Jug Band Music. The Kweskin Jug band version starts and ends with seven “F” chords. You can easily put a kazoo on a harmonica rack and become a one man/woman band!
Blues In The Bottle. The original recorded version from the 1920’s by Prince Albert Hunt. This is more Old Time Southern Style and not the same lyrics as the later jug band version. (see below). I like hearing the original, when it’s available.
Blues In The Bottle. The later jug band version, and the one with the matching lyrics to the songbook.
Who Broke The Lock ? On the hen house door! This song was published in 1895 and has been covered by countless artists and groups….but not a jug band I could find. I’ve been playing it as a jug band song for years and it works well for kids of all ages. My lyrics are based on the Old Time version by the Highwoods String Band from Ithaca, N.Y. Copy and paste this link to hear it – https://www.youtube.com/watch?v=vXjLw2GIO_Q Here is a great version by the Tennessee Ramblers circa 1930: slide guitar and and a group chorus sing along.
Shake That Thing. Papa Charlie Jackson recorded this in the 1920’s, one of the earliest blues on record.There he is with his Gibson Guitar Banjo, which you’ll hear on this sound file.This ragtime blues song makes for some fun jug banding. Believe it or not, Jerry Garcia and the Dead were Mother Mcree’s Uptown Jug Band first and this was one of their tunes!
Sadie Green. Mid 1920’s Cowboy-Vaudeville-Jugband! You can hear the ukulele playing great back up during the singing. There is another verse, and although not recorded, it’s included on the lyrics sheet. This tune has about as many harmonic twists and turns as you’ll see in this type of music.
Kansas City Blues.Recorded by many bluesmen in the 20’s, and rewritten as a rock n roll song in the early fifties, and once again covered by many bands. Here’s an original recording on ukulele with the earlier lyrics.Key of C.
Wild About My Lovin’. Early blues recording, played with a flat pick. This tempo was later recorded by the Kweskin Jug Band,and there are faster, driving tempos as recorded by the St. Regis String Band.
Beedle Um Bum. Revived by the Kweskin Jug Band in the 1960’s from this recording by McKinney’s Cotton Pickers about 40 years earlier. A great nonsense song with a lot of bounce.
Button Up Your Overcoat.See the original music and hear the original recording at Free Fret Files on this site.
Folding’ Bed.Considered one of the first, if not the first jug band tune recorded by Whistler’s Jug Band. Quite the line up with guitar, mandolin banjo, and THREE jugs.Oh, and if you search it on youtube, you’ll see an astounding movie from the mid 20’s of this very song.
The Separation Blues. Sung here by Pat Sky. This is an easy, fun song following an iconic jug band format using the circle of fifths. I’ve included less lyrics than the sound file: I learned this decades ago from a friend, way before the internet, CD’s, and cassette tapes!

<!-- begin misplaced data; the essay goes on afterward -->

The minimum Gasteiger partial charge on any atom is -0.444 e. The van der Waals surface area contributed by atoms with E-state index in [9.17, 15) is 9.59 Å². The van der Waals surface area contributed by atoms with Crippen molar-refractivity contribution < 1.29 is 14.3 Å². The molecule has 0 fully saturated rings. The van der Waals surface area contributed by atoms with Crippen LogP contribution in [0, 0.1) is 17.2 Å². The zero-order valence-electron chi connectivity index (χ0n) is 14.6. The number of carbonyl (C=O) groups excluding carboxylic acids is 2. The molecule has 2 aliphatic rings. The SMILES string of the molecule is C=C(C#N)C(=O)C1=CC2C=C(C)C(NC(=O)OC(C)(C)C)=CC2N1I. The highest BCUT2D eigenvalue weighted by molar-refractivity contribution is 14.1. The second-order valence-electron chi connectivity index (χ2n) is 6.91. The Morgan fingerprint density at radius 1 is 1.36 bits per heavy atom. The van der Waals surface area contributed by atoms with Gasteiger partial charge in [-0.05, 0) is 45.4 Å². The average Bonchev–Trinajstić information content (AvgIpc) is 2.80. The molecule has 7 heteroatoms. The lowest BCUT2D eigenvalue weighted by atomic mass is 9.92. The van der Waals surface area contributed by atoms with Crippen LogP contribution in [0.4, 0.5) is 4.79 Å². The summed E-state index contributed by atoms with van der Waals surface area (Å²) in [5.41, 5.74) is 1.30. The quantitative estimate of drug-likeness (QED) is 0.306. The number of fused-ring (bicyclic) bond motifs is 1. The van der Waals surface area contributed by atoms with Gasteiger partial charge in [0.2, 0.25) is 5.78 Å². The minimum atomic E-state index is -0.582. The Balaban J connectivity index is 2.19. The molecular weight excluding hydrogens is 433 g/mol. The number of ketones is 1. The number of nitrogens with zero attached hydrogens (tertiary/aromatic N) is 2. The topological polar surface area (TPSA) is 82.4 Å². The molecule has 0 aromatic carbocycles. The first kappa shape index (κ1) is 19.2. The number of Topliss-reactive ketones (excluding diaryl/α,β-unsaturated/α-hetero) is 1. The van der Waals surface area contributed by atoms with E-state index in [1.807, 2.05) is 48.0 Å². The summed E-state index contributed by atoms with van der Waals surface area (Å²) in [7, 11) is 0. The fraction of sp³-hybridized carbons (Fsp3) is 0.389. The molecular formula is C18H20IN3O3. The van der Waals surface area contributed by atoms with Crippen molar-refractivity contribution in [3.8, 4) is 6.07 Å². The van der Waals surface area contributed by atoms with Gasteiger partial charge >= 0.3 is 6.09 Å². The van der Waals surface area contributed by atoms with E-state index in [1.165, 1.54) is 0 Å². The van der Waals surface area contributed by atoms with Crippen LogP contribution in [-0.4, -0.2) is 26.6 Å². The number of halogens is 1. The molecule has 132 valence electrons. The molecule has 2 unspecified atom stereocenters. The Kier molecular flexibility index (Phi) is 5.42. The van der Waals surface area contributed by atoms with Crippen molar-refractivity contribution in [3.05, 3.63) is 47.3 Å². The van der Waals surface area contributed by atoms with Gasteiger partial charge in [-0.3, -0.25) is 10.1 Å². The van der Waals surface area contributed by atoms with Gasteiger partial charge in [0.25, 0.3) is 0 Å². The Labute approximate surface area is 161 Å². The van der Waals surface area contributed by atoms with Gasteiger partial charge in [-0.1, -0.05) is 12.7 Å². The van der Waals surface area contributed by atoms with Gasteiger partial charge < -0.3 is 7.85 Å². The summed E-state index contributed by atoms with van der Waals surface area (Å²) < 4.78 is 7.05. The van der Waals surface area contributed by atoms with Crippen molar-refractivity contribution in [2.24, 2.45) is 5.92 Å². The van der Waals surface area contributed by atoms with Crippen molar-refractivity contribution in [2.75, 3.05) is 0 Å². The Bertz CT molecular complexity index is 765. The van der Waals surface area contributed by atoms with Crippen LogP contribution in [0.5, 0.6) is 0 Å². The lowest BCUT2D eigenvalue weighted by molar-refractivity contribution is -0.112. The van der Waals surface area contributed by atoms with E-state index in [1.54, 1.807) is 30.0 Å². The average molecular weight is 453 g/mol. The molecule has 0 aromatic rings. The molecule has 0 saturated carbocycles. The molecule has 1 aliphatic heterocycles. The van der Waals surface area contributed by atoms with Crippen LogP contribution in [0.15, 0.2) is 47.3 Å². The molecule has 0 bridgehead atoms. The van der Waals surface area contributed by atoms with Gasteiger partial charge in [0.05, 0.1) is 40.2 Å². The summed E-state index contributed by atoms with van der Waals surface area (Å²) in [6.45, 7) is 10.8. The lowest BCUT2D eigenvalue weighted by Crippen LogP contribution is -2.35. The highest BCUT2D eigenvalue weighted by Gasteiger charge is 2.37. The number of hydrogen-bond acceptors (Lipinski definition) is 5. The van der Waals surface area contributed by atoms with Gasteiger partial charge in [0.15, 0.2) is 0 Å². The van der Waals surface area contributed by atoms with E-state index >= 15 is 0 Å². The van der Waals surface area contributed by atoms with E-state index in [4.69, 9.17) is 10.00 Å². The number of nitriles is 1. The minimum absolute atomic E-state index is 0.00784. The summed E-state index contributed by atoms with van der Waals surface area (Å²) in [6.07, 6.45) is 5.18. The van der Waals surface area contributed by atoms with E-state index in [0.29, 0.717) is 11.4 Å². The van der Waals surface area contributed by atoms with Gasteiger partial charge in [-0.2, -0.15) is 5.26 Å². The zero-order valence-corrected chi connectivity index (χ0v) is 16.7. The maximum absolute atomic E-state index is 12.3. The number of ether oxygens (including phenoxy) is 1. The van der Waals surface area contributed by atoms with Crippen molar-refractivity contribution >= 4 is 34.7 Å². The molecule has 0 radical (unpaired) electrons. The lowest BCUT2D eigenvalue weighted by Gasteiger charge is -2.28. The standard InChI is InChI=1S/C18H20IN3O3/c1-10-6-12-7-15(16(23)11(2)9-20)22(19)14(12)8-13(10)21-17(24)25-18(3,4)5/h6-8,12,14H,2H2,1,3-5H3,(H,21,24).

Crazy Words,Crazy Tune, and the sheet music title is VoDoDeeOh. Amazingly popular in the 1920’s having been covered by vocalists, dance bands (listen to the Golden Gate Band); than later revived by the Kweskin Jug Band.Here’s the great vocal version by Johnny Marvin.
Mobile Line. A great example of jug band arrangement, especially at the beginning of the song. This is a standard blues structure: I-IV7-I-V7-IV7-I.
Stealin’,Stealin’, by the Memphis Jug Band. Some nice vocal harmonies, and quick chord changes on the bridge( a kazoo playing the alternate melody here, on a rack, is a classic). Later revived and covered by Jerry Garcia, and Arlo Guthrie.
The Cat’s Got The Measles.This is a novelty song, perhaps from the days of minstrel shows, first recorded by Papa Charlie Jackson in 1924. The author is unknown, so maybe it was he who wrote it!
San Francisco Bay Blues. Written by Jesse Fuller, an amazing one man band: bass and percussion with feet, guitar, and rack harp! This has been covered by Eric Clapton, Bob Dylan, Peter, Paul, and Mary: the list goes on. This recording is from 1954 by Jesse Fuller. Makes a fine jug band song, and lots of folks can sing along.
Ukulele Lady. Here’s the version recorded by the Kweskin Jug Band. The original sheet music (with uke chords by May Sing Breen) and recording by Vaughn De Leath can be found here under Free Fret Files. Now you CAN have it all!
Take Your Fingers Off It. Attributed to, and first recorded by the Memphis Jug Band in 1928; this blues incorporates a lot of lyrics found in old time country music, also. You can hear the Memphis Jug Band here : https://www.youtube.com/watch?v=EpF-wZSX250. Below is the revival version by an early revival jug band, The Even Dozen.
The Morning Blues. Written by Uncle Dave Macon, the irrepressible early star of the Grand Old Opry. Terrific and influential finger picking by Sam McGee. This was later revived by jug bands, singer songwriters, and rockers in the 60’s. Here’s the original. The lyrics are somewhat racist. Maybe Uncle Dave heard a version in a minstrel show and rewrote it…his parents owned a hotel in Tennessee,where musicians stayed: he was born in 1870.
Uncle Dave Macon on the right, with Sam McGee
Baby Keep Stealin’. The Mississippi Sheiks, an all black string band, wrote and recorded this.They were unique in having a blues fiddle in the mix, and this style of playing can be heard in revival string and jug bands.